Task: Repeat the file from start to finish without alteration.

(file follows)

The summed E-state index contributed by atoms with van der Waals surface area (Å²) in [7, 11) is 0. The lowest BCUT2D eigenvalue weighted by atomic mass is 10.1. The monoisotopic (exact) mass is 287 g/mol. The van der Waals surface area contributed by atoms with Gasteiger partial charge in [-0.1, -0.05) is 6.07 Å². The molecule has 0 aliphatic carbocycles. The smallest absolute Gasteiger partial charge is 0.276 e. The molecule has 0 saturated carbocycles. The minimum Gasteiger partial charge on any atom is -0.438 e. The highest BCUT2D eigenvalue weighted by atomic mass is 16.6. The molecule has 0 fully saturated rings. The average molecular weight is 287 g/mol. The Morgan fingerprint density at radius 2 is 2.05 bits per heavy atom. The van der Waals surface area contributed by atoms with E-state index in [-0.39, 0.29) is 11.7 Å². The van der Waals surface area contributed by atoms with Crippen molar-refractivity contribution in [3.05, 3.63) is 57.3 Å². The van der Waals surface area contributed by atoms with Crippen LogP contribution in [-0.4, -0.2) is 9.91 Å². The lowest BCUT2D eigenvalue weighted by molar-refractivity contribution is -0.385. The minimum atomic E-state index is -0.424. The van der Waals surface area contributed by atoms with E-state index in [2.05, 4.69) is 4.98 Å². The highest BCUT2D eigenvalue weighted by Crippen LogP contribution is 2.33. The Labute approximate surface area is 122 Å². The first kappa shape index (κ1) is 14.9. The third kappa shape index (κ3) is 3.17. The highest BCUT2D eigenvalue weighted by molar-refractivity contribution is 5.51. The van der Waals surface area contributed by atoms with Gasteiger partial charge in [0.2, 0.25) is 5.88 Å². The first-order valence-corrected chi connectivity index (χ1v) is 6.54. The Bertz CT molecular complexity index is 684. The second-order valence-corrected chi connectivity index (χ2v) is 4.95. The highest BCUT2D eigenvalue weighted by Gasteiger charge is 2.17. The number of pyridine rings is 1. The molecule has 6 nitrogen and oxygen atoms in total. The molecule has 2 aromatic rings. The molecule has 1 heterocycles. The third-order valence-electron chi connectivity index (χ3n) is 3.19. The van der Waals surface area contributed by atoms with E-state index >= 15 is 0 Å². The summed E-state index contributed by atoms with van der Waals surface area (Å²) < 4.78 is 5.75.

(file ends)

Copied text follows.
The summed E-state index contributed by atoms with van der Waals surface area (Å²) in [7, 11) is 0. The lowest BCUT2D eigenvalue weighted by atomic mass is 10.1. The monoisotopic (exact) mass is 287 g/mol. The van der Waals surface area contributed by atoms with Gasteiger partial charge in [-0.1, -0.05) is 6.07 Å². The molecule has 0 aliphatic carbocycles. The smallest absolute Gasteiger partial charge is 0.276 e. The molecule has 0 saturated carbocycles. The minimum Gasteiger partial charge on any atom is -0.438 e. The highest BCUT2D eigenvalue weighted by atomic mass is 16.6. The molecule has 0 fully saturated rings. The average molecular weight is 287 g/mol. The Morgan fingerprint density at radius 2 is 2.05 bits per heavy atom. The van der Waals surface area contributed by atoms with E-state index in [-0.39, 0.29) is 11.7 Å². The van der Waals surface area contributed by atoms with Crippen molar-refractivity contribution in [3.05, 3.63) is 57.3 Å². The van der Waals surface area contributed by atoms with Crippen LogP contribution in [-0.4, -0.2) is 9.91 Å². The lowest BCUT2D eigenvalue weighted by molar-refractivity contribution is -0.385. The minimum atomic E-state index is -0.424. The van der Waals surface area contributed by atoms with E-state index in [2.05, 4.69) is 4.98 Å². The highest BCUT2D eigenvalue weighted by Crippen LogP contribution is 2.33. The Labute approximate surface area is 122 Å². The first kappa shape index (κ1) is 14.9. The third kappa shape index (κ3) is 3.17. The highest BCUT2D eigenvalue weighted by molar-refractivity contribution is 5.51. The van der Waals surface area contributed by atoms with Gasteiger partial charge in [0.2, 0.25) is 5.88 Å². The first-order valence-corrected chi connectivity index (χ1v) is 6.54. The Bertz CT molecular complexity index is 684. The second-order valence-corrected chi connectivity index (χ2v) is 4.95. The highest BCUT2D eigenvalue weighted by Gasteiger charge is 2.17. The number of pyridine rings is 1. The molecule has 6 nitrogen and oxygen atoms in total. The molecule has 2 aromatic rings. The molecule has 1 heterocycles. The third-order valence-electron chi connectivity index (χ3n) is 3.19. The van der Waals surface area contributed by atoms with E-state index >= 15 is 0 Å². The summed E-state index contributed by atoms with van der Waals surface area (Å²) < 4.78 is 5.75.